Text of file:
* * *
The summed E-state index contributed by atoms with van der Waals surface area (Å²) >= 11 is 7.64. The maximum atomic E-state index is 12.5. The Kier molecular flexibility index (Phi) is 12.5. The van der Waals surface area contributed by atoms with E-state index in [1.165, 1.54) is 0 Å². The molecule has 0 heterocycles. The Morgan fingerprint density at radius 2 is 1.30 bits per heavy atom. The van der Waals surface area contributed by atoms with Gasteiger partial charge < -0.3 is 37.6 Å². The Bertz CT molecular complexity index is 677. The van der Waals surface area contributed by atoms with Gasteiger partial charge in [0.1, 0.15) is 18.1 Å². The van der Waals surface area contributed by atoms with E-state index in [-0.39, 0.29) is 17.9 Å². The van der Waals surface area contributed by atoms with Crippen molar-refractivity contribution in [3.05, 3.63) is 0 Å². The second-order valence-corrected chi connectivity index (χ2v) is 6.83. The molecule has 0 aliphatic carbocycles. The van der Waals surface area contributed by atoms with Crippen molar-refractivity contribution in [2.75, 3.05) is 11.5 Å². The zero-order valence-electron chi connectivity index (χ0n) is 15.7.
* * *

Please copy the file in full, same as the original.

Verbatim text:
The summed E-state index contributed by atoms with van der Waals surface area (Å²) >= 11 is 7.64. The maximum atomic E-state index is 12.5. The Kier molecular flexibility index (Phi) is 12.5. The van der Waals surface area contributed by atoms with E-state index in [1.165, 1.54) is 0 Å². The molecule has 0 heterocycles. The Morgan fingerprint density at radius 2 is 1.30 bits per heavy atom. The van der Waals surface area contributed by atoms with Gasteiger partial charge < -0.3 is 37.6 Å². The Bertz CT molecular complexity index is 677. The van der Waals surface area contributed by atoms with Gasteiger partial charge in [0.1, 0.15) is 18.1 Å². The van der Waals surface area contributed by atoms with E-state index in [-0.39, 0.29) is 17.9 Å². The van der Waals surface area contributed by atoms with Crippen molar-refractivity contribution in [3.05, 3.63) is 0 Å². The second-order valence-corrected chi connectivity index (χ2v) is 6.83. The molecule has 0 aliphatic carbocycles. The van der Waals surface area contributed by atoms with Crippen molar-refractivity contribution in [2.75, 3.05) is 11.5 Å². The zero-order valence-electron chi connectivity index (χ0n) is 15.7.